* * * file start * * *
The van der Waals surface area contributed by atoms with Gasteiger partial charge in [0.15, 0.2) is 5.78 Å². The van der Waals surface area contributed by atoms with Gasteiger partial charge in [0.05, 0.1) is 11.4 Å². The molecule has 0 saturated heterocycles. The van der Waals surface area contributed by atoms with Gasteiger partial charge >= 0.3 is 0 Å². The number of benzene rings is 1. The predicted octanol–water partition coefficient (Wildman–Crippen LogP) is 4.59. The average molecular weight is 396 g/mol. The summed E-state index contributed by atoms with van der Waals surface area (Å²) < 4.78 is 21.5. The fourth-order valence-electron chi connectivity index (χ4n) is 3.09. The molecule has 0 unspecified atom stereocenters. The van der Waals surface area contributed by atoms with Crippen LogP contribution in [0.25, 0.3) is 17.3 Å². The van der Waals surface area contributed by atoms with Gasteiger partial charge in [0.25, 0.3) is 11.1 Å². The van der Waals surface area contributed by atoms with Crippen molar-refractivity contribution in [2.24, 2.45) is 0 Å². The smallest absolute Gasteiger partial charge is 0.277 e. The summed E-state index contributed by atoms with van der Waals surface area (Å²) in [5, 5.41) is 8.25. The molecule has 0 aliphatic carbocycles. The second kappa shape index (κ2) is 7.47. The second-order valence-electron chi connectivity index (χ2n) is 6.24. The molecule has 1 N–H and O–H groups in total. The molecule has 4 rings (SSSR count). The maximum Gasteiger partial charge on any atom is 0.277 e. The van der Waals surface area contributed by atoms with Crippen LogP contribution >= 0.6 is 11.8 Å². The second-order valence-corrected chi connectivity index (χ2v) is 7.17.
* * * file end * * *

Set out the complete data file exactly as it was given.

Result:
The van der Waals surface area contributed by atoms with Gasteiger partial charge in [0.15, 0.2) is 5.78 Å². The van der Waals surface area contributed by atoms with Gasteiger partial charge in [0.05, 0.1) is 11.4 Å². The molecule has 0 saturated heterocycles. The van der Waals surface area contributed by atoms with Gasteiger partial charge >= 0.3 is 0 Å². The number of benzene rings is 1. The predicted octanol–water partition coefficient (Wildman–Crippen LogP) is 4.59. The average molecular weight is 396 g/mol. The summed E-state index contributed by atoms with van der Waals surface area (Å²) < 4.78 is 21.5. The fourth-order valence-electron chi connectivity index (χ4n) is 3.09. The molecule has 0 unspecified atom stereocenters. The van der Waals surface area contributed by atoms with Crippen LogP contribution in [0.25, 0.3) is 17.3 Å². The van der Waals surface area contributed by atoms with Gasteiger partial charge in [0.25, 0.3) is 11.1 Å². The van der Waals surface area contributed by atoms with Crippen molar-refractivity contribution in [2.24, 2.45) is 0 Å². The smallest absolute Gasteiger partial charge is 0.277 e. The summed E-state index contributed by atoms with van der Waals surface area (Å²) in [5, 5.41) is 8.25. The molecule has 0 aliphatic carbocycles. The second kappa shape index (κ2) is 7.47. The second-order valence-electron chi connectivity index (χ2n) is 6.24. The molecule has 1 N–H and O–H groups in total. The molecule has 4 rings (SSSR count). The maximum Gasteiger partial charge on any atom is 0.277 e. The van der Waals surface area contributed by atoms with Crippen LogP contribution >= 0.6 is 11.8 Å². The second-order valence-corrected chi connectivity index (χ2v) is 7.17.